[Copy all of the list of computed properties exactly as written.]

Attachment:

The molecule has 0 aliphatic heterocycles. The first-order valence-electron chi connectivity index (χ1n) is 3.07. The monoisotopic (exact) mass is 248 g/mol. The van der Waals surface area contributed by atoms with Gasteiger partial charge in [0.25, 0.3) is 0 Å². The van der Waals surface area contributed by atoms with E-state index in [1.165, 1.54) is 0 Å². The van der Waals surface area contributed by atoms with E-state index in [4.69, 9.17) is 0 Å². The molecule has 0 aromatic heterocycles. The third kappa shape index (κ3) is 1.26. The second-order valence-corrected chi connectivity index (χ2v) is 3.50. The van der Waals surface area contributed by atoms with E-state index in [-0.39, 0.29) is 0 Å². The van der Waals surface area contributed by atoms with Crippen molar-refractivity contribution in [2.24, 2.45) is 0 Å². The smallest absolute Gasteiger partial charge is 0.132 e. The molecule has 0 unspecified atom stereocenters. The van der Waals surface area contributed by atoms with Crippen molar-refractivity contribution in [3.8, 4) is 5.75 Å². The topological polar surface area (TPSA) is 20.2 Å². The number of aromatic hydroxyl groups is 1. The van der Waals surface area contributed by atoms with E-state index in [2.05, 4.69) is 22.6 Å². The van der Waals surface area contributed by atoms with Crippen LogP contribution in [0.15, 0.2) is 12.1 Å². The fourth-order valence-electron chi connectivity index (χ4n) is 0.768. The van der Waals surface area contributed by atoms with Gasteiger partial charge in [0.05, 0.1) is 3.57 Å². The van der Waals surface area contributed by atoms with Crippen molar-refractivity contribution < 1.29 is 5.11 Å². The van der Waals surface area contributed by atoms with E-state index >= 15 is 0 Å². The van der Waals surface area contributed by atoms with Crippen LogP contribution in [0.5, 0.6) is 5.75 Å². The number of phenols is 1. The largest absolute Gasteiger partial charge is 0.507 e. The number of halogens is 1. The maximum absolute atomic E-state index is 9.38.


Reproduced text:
The molecule has 0 aliphatic heterocycles. The first-order valence-electron chi connectivity index (χ1n) is 3.07. The monoisotopic (exact) mass is 248 g/mol. The van der Waals surface area contributed by atoms with Gasteiger partial charge in [0.25, 0.3) is 0 Å². The van der Waals surface area contributed by atoms with E-state index in [1.165, 1.54) is 0 Å². The van der Waals surface area contributed by atoms with E-state index in [4.69, 9.17) is 0 Å². The molecule has 0 aromatic heterocycles. The third kappa shape index (κ3) is 1.26. The second-order valence-corrected chi connectivity index (χ2v) is 3.50. The van der Waals surface area contributed by atoms with E-state index in [-0.39, 0.29) is 0 Å². The van der Waals surface area contributed by atoms with Crippen molar-refractivity contribution in [2.24, 2.45) is 0 Å². The smallest absolute Gasteiger partial charge is 0.132 e. The molecule has 0 unspecified atom stereocenters. The van der Waals surface area contributed by atoms with Crippen molar-refractivity contribution in [3.8, 4) is 5.75 Å². The topological polar surface area (TPSA) is 20.2 Å². The number of aromatic hydroxyl groups is 1. The van der Waals surface area contributed by atoms with E-state index in [2.05, 4.69) is 22.6 Å². The van der Waals surface area contributed by atoms with Crippen LogP contribution in [0.15, 0.2) is 12.1 Å². The fourth-order valence-electron chi connectivity index (χ4n) is 0.768. The van der Waals surface area contributed by atoms with Gasteiger partial charge in [0.05, 0.1) is 3.57 Å². The van der Waals surface area contributed by atoms with Crippen molar-refractivity contribution < 1.29 is 5.11 Å². The van der Waals surface area contributed by atoms with E-state index >= 15 is 0 Å². The van der Waals surface area contributed by atoms with Crippen LogP contribution in [0.5, 0.6) is 5.75 Å². The number of phenols is 1. The largest absolute Gasteiger partial charge is 0.507 e. The number of halogens is 1. The maximum absolute atomic E-state index is 9.38.